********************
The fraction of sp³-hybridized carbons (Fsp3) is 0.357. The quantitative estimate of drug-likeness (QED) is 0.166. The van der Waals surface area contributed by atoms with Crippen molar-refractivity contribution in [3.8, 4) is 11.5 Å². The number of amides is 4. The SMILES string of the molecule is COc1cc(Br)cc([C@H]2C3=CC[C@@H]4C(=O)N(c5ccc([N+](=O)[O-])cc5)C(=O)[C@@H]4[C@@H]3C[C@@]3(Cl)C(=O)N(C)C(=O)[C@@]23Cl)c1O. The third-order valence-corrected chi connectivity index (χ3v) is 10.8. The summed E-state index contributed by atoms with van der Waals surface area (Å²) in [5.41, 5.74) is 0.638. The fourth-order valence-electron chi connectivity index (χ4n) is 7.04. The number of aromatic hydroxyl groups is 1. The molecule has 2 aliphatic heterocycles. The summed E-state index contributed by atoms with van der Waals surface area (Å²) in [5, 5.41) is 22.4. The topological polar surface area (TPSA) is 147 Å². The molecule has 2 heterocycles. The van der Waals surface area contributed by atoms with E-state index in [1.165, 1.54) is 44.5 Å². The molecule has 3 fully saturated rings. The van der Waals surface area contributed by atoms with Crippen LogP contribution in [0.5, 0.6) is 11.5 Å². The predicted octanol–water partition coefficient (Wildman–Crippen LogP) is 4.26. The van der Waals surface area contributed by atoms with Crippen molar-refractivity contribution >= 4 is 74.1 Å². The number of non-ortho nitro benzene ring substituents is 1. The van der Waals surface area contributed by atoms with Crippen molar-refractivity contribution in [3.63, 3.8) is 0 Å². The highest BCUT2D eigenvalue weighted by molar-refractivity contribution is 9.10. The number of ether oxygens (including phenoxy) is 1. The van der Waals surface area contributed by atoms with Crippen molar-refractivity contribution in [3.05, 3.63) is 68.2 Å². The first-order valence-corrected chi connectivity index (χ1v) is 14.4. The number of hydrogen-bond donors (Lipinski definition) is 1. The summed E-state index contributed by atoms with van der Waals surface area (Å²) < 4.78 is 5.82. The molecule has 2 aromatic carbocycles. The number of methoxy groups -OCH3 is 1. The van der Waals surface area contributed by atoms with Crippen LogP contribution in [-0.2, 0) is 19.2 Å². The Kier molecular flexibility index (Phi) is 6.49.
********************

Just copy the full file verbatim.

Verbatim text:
The fraction of sp³-hybridized carbons (Fsp3) is 0.357. The quantitative estimate of drug-likeness (QED) is 0.166. The van der Waals surface area contributed by atoms with Crippen molar-refractivity contribution in [3.8, 4) is 11.5 Å². The number of amides is 4. The SMILES string of the molecule is COc1cc(Br)cc([C@H]2C3=CC[C@@H]4C(=O)N(c5ccc([N+](=O)[O-])cc5)C(=O)[C@@H]4[C@@H]3C[C@@]3(Cl)C(=O)N(C)C(=O)[C@@]23Cl)c1O. The third-order valence-corrected chi connectivity index (χ3v) is 10.8. The summed E-state index contributed by atoms with van der Waals surface area (Å²) in [5.41, 5.74) is 0.638. The fourth-order valence-electron chi connectivity index (χ4n) is 7.04. The number of aromatic hydroxyl groups is 1. The molecule has 2 aliphatic heterocycles. The summed E-state index contributed by atoms with van der Waals surface area (Å²) in [5, 5.41) is 22.4. The topological polar surface area (TPSA) is 147 Å². The molecule has 2 heterocycles. The van der Waals surface area contributed by atoms with E-state index in [1.165, 1.54) is 44.5 Å². The molecule has 3 fully saturated rings. The van der Waals surface area contributed by atoms with Crippen LogP contribution in [0.5, 0.6) is 11.5 Å². The predicted octanol–water partition coefficient (Wildman–Crippen LogP) is 4.26. The van der Waals surface area contributed by atoms with Crippen molar-refractivity contribution >= 4 is 74.1 Å². The number of non-ortho nitro benzene ring substituents is 1. The van der Waals surface area contributed by atoms with Crippen molar-refractivity contribution in [3.63, 3.8) is 0 Å². The highest BCUT2D eigenvalue weighted by molar-refractivity contribution is 9.10. The number of ether oxygens (including phenoxy) is 1. The van der Waals surface area contributed by atoms with Crippen molar-refractivity contribution in [3.05, 3.63) is 68.2 Å². The first-order valence-corrected chi connectivity index (χ1v) is 14.4. The number of hydrogen-bond donors (Lipinski definition) is 1. The summed E-state index contributed by atoms with van der Waals surface area (Å²) < 4.78 is 5.82. The molecule has 2 aromatic carbocycles. The number of methoxy groups -OCH3 is 1. The van der Waals surface area contributed by atoms with Crippen LogP contribution in [-0.2, 0) is 19.2 Å². The Kier molecular flexibility index (Phi) is 6.49.